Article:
Beverage Trend Q&A
A marketing professional’s look at beverage trends
Prepared Foods talks with Ilana Orlofsky, marketing coordinator for Imbibe, a Niles, Ill., contract new beverage development company.
Prepared Foods: What are the top beverage trends, to date?
Ilana Orlofsky: The beverage trends that have garnered the most attention have done so by leveraging societal macro-trends, namely health-consciousness.
Clean-label has evolved into simplicity as an idea that resonates with consumers looking for minimally processed food and beverages. Functional coffee tops my list of beverage trends, for its versatility and widespread appeal. The other four trends that make the cut are: drinking vinegars and vinegar-based beverages, like shrubs and switchel; kombucha; plant-based protein drinks; and spices in beverages.
PF: What are a few new product examples of those trends?
Orlofsky: There are numerous types of value-added coffee in the marketplace, but one of the most interesting innovations comes from Vera Roasting Company, with a product called CoffVee. They combined resveratrol, which is most commonly found in the skin of grapes and berries, with coffee to create a beverage rich in antioxidants. I don’t currently know of any other brands that blend resveratrol and coffee, though the future of coffee innovation will demand creativity in terms of which health benefits to add to this global staple.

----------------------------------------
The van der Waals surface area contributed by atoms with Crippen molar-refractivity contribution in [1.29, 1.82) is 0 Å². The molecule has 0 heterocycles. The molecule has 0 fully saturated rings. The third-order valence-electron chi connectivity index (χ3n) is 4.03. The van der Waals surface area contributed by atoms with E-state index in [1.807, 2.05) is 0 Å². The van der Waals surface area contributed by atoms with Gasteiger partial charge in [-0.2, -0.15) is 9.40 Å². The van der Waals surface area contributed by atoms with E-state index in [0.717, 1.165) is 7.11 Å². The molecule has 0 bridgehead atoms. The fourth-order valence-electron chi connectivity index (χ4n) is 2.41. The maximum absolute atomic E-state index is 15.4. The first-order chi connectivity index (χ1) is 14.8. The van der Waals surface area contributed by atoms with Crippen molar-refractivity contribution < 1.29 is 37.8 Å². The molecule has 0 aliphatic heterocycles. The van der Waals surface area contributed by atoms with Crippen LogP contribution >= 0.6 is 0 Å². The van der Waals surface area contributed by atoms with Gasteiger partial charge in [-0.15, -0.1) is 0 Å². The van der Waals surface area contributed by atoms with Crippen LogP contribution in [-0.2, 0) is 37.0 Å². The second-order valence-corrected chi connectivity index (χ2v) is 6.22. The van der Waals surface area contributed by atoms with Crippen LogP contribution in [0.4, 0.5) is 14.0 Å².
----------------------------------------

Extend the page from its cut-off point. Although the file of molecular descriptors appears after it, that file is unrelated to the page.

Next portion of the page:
I’ve also seen a probiotic packed coffee by Jus by Julie. Probiotics are really popular right now, but consumers have different thresholds for the taste of fermentation. As research continues, developers will introduce better flavor maskers and flavor combinations in addition to beverages that blur the category lines.
PF: What are some of most interesting new coffee and tea trends?
Orlofsky: In addition to functional coffee, sparkling coffee is starting to gain traction. I’ve only seen a few companies package sparkling coffee so far, but it’s interesting to see brands manipulate taste and mouthfeel in new ways.
I also think sparkling teas are an innovative new development. I saw B.W. Cooper, S&D Coffee & Tea and Teafinity showcase this at the National Restaurant Association Show this past May, so I definitely expect to start seeing sparkling tea in foodservice in the next six months or so.
PF: What’s new in juices and waters?
Orlofsky: Consumer perception surrounding water is that it’s healthier than other beverages, so the enhanced water segment has exploded and is expected to experience significant growth. I’ve seen a few different categories of water that I think are really innovative – from adding some spice and an additional kick with caffeine, to several different types of plant water.
There’s been value added to juice as long as orange juice fortified with vitamin C has been around, but there’s still a lot of innovation happening. Cold-pressed juices are pushing the envelopes by incorporating more vegetables than fruits. Harvest Soul markets one of their product lines as Chewable Juice, and touts a blend of 21 fruits and veggies mixed with nuts, seeds and other berries.
Speaking of berries, another brand that comes to mind—Coffee Juice, includes whole juiced blueberries as one of its main ingredients.
Originally appeared in the July, 2016 issue of Prepared Foods as First Person.